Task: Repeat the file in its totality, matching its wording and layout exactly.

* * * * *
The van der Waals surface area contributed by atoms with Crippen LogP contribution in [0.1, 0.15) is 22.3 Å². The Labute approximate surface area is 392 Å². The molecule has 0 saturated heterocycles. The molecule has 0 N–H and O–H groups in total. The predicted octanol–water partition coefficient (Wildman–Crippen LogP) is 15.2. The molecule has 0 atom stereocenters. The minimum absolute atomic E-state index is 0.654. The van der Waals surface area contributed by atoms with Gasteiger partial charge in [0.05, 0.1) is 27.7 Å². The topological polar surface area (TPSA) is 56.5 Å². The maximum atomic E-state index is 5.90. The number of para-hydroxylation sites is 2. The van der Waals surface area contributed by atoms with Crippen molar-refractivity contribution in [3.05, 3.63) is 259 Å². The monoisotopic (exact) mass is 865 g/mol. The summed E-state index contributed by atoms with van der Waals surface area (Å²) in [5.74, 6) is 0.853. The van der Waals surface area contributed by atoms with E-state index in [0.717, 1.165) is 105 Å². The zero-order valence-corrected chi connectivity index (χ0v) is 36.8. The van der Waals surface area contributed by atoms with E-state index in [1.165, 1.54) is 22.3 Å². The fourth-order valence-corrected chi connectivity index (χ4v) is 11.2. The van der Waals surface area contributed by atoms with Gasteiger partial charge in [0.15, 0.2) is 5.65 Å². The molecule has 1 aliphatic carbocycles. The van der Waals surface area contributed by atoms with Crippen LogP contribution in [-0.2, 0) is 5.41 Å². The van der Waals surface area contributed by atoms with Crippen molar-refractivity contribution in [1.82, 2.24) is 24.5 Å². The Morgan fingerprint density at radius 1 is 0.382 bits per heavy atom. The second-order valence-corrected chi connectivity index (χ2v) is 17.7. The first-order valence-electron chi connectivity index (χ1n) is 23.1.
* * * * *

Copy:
The van der Waals surface area contributed by atoms with Crippen LogP contribution in [0.1, 0.15) is 22.3 Å². The Labute approximate surface area is 392 Å². The molecule has 0 saturated heterocycles. The molecule has 0 N–H and O–H groups in total. The predicted octanol–water partition coefficient (Wildman–Crippen LogP) is 15.2. The molecule has 0 atom stereocenters. The minimum absolute atomic E-state index is 0.654. The van der Waals surface area contributed by atoms with Gasteiger partial charge in [0.05, 0.1) is 27.7 Å². The topological polar surface area (TPSA) is 56.5 Å². The maximum atomic E-state index is 5.90. The number of para-hydroxylation sites is 2. The van der Waals surface area contributed by atoms with Crippen molar-refractivity contribution in [3.05, 3.63) is 259 Å². The monoisotopic (exact) mass is 865 g/mol. The summed E-state index contributed by atoms with van der Waals surface area (Å²) in [5.74, 6) is 0.853. The van der Waals surface area contributed by atoms with E-state index in [0.717, 1.165) is 105 Å². The zero-order valence-corrected chi connectivity index (χ0v) is 36.8. The van der Waals surface area contributed by atoms with E-state index in [1.165, 1.54) is 22.3 Å². The fourth-order valence-corrected chi connectivity index (χ4v) is 11.2. The van der Waals surface area contributed by atoms with Gasteiger partial charge in [0.15, 0.2) is 5.65 Å². The molecule has 1 aliphatic carbocycles. The van der Waals surface area contributed by atoms with Crippen LogP contribution in [-0.2, 0) is 5.41 Å². The van der Waals surface area contributed by atoms with Crippen molar-refractivity contribution in [1.82, 2.24) is 24.5 Å². The Morgan fingerprint density at radius 1 is 0.382 bits per heavy atom. The second-order valence-corrected chi connectivity index (χ2v) is 17.7. The first-order valence-electron chi connectivity index (χ1n) is 23.1.